This section will be devoted to a brief consideration of Georg Cantor and Henri
Poincare, two mathematicians with life spans astride the nineteenth and twenti
eth centuried, and who exerted a considerable influence on much of the mathe
matics of present times. It is also natural to insert a few words about Leopold
Kronecker, the harsh and relentless critic of Cantor's mathematics of the in
finite. Georg Ferdinand Ludwig Philip Cantor was born of Danish parents in St.
Petersburg, Russia, in 1845, and moved with his parents to Frankfurt, Germany,
Cantor's father was a Jew converted to Protestantism and his
mother had been born a Catholic. The son took a deep interest in medieval
theology and its intricate arguments on the continuous and the infinite. As a
consequence, he gave up his father's suggestion of preparing for a career in
engineering for concentrating on philosophy, physics, and mathematics. He
studied at Zurich, Gottingen, and Berlin (where he came under the influence of
Weierstrass and where he took his doctorate in 1867). He then spent a long
teaching career at the University of Halle from 1869 until 1905. He died in a
mental hospital in Halle in 1918.
Cantor's early interests were in number theory, indeterminate equations,
and trigonometric series. The subtle theory of trigonometric series seems to
have inspired him to look into the foundations of analysis. He produced his
beautiful treatment of irrational numbers, which utilizes convergent sequences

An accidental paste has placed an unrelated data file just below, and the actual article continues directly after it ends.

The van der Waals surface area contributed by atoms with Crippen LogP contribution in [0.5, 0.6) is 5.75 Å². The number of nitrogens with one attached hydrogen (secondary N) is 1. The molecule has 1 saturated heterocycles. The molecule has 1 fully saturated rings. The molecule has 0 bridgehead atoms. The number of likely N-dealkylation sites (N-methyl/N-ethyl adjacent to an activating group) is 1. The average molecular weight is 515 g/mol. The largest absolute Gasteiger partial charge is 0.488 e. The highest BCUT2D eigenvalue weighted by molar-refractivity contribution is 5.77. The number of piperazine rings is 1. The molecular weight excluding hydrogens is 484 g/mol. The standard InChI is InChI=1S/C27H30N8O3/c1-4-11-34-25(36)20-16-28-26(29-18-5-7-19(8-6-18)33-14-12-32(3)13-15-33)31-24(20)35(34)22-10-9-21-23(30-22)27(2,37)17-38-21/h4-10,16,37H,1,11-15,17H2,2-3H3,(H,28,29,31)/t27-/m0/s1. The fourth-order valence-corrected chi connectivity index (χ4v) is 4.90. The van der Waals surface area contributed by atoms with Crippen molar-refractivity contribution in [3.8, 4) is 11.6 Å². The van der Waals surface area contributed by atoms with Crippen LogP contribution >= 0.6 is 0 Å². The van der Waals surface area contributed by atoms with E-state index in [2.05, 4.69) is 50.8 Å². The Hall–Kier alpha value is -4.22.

of rational numbers and differs radically from the geometrically inspired treat
ment of Dedekind, and commenced in 1874 his revolutionary work on set
theory and the theory of the infinite. With this latter sork, Cantor created a
whole new field of mathematical research. In his papers, he developed a theory
of transfinite numbers, based on a mathematical treatment of the actual infinite,
and created an arithmetic of transfinite numbers analogous to the arithmetic of
finite numbers. Some of this matter is amplified in Section 15-4.
Cantor was deeply religious, and his work which in a sense is a continua
tion of the arguments connected with the paradoxes of Zeno, reflects his sym
pathetic respect for medieval scholastic speculation on the nature of the infi
nite. His views met considerable opposition, chiefly from Leopold Kronecker
of the University of Berlin, and it was kronecker who steadfastly opposed
Cantor's efforts toward securing a teaching post at the university of Berlin.
Today, Cantor's set theory has penetrated into almost every branch of mathe
matics, and it has proved to be of particular importance in topology and in the
foundations of real function theory.